Hurricane Ivan came came through this area and wrecked havoc about seven years ago. We drove along the coast today and it took awhile to recognize the signs. Nearly all the homes looked quite new and all were on stilts. There were a few that were still boarded up and there were a few lots that had the stilts without the house on top. There were few tall trees, but many bare trunks. Osprey love to build nests on such high perches with a view and we even saw a few little heads peering over the nests as we passed.
The beach here does not have the blinding snow white appearance of the sand in the Florida Panhandle. Rather it has a reddish brown tinge that reflects the color of the soil farther inland. Here too, we saw clean up workers under the employ of BP passing back and forth on the immaculate beach. Locals told us that the beaches used to be full of shells. Were they cleaned up as well? Has the oil spill damaged the animals who lived in those shells? No one seemed to know.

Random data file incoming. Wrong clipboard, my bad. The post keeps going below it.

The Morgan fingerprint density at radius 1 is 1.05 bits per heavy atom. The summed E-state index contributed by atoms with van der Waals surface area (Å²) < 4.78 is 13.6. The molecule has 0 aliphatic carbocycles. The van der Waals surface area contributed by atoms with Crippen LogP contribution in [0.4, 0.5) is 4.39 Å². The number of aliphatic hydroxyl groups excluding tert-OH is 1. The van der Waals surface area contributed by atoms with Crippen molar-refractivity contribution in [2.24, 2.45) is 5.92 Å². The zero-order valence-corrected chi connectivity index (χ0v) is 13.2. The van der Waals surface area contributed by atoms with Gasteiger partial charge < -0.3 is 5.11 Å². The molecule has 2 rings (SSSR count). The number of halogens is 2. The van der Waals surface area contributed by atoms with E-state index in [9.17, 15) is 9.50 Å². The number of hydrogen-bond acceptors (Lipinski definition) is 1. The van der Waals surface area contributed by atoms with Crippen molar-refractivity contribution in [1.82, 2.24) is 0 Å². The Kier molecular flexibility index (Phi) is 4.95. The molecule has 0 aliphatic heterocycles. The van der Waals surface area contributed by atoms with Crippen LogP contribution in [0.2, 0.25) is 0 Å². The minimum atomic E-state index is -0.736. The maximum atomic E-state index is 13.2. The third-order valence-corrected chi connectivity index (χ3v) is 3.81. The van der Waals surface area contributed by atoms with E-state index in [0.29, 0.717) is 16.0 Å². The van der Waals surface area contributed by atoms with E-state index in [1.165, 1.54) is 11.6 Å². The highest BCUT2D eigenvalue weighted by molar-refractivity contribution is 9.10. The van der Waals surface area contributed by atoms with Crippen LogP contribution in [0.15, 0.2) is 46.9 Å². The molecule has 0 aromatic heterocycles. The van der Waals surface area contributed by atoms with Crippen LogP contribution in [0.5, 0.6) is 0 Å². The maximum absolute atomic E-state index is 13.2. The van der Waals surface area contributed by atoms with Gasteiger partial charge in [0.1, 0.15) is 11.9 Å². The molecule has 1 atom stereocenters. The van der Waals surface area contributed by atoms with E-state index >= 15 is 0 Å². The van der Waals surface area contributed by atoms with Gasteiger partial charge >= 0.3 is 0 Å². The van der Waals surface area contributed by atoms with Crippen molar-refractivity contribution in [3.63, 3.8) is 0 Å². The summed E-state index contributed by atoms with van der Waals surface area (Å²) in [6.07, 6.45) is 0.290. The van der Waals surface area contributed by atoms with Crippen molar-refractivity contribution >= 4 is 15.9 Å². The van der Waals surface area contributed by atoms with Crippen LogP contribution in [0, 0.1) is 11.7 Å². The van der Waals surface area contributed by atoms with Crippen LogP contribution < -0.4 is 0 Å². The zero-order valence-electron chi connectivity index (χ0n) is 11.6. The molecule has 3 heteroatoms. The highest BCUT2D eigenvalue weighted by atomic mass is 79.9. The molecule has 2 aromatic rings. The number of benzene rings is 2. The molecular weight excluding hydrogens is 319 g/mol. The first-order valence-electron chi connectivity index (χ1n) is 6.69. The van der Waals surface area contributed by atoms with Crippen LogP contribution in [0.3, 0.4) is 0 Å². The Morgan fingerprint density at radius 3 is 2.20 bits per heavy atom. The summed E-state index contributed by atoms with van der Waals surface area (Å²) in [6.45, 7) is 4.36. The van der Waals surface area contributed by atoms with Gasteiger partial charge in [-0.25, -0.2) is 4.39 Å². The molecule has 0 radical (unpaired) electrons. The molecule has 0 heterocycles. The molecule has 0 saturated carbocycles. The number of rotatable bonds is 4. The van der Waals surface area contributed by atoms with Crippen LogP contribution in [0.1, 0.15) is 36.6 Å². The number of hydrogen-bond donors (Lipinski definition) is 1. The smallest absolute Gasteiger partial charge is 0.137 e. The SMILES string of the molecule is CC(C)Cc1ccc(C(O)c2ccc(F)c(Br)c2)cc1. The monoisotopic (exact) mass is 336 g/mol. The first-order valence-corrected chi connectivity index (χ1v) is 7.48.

When we got to Mobile Bay we were surprised to see a number of oil platforms. They each got brief visits from a small ship - bringing the mail? exchanging workers? It was too far away to see.
Gulf Shores has a state park campground that will need a longer visit from us. It had about 500 sites with full utilities and charges about $440/month. It had a large pool, tennis courts and an adjacent golf course. The town of Gulf Shores had plenty of restaurants and shopping and it would be easy to spend some quality time here - just not in January, when it is still too cold.